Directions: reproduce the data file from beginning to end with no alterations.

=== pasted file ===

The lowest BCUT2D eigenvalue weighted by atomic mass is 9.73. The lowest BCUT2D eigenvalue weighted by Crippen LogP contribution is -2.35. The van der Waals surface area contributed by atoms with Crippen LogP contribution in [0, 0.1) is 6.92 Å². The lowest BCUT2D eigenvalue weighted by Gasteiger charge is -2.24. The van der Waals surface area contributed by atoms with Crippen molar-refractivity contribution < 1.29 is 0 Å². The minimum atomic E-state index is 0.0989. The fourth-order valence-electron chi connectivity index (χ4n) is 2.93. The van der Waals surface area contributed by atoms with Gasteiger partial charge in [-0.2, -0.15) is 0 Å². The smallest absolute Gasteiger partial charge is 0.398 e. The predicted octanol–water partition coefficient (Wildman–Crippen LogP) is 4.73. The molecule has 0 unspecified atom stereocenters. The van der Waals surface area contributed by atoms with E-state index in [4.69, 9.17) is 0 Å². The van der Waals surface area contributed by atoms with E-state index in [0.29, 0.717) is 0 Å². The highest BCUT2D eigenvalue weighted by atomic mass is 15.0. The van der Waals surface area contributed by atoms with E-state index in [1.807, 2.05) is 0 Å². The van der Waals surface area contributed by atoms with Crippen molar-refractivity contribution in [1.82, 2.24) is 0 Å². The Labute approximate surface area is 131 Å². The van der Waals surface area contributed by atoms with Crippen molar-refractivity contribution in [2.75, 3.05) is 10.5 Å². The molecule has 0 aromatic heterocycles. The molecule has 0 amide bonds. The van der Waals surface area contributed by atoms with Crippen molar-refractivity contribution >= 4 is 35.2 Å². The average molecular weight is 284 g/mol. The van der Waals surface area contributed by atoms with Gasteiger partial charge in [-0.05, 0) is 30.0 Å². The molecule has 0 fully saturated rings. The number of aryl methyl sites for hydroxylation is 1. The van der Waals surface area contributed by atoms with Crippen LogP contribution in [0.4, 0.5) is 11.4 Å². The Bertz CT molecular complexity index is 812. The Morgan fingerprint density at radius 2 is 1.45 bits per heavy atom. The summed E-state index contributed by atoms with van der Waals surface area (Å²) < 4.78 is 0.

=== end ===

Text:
The lowest BCUT2D eigenvalue weighted by atomic mass is 9.73. The lowest BCUT2D eigenvalue weighted by Crippen LogP contribution is -2.35. The van der Waals surface area contributed by atoms with Crippen LogP contribution in [0, 0.1) is 6.92 Å². The lowest BCUT2D eigenvalue weighted by Gasteiger charge is -2.24. The van der Waals surface area contributed by atoms with Crippen molar-refractivity contribution < 1.29 is 0 Å². The minimum atomic E-state index is 0.0989. The fourth-order valence-electron chi connectivity index (χ4n) is 2.93. The van der Waals surface area contributed by atoms with Gasteiger partial charge in [-0.2, -0.15) is 0 Å². The smallest absolute Gasteiger partial charge is 0.398 e. The predicted octanol–water partition coefficient (Wildman–Crippen LogP) is 4.73. The molecule has 0 unspecified atom stereocenters. The van der Waals surface area contributed by atoms with E-state index in [4.69, 9.17) is 0 Å². The van der Waals surface area contributed by atoms with E-state index in [0.29, 0.717) is 0 Å². The highest BCUT2D eigenvalue weighted by atomic mass is 15.0. The van der Waals surface area contributed by atoms with E-state index in [1.807, 2.05) is 0 Å². The van der Waals surface area contributed by atoms with Crippen molar-refractivity contribution in [1.82, 2.24) is 0 Å². The Labute approximate surface area is 131 Å². The van der Waals surface area contributed by atoms with Crippen molar-refractivity contribution in [2.75, 3.05) is 10.5 Å². The molecule has 0 aromatic heterocycles. The molecule has 0 amide bonds. The van der Waals surface area contributed by atoms with Crippen molar-refractivity contribution >= 4 is 35.2 Å². The average molecular weight is 284 g/mol. The van der Waals surface area contributed by atoms with Gasteiger partial charge in [-0.05, 0) is 30.0 Å². The molecule has 0 fully saturated rings. The number of aryl methyl sites for hydroxylation is 1. The van der Waals surface area contributed by atoms with Crippen LogP contribution in [0.4, 0.5) is 11.4 Å². The Bertz CT molecular complexity index is 812. The Morgan fingerprint density at radius 2 is 1.45 bits per heavy atom. The summed E-state index contributed by atoms with van der Waals surface area (Å²) < 4.78 is 0.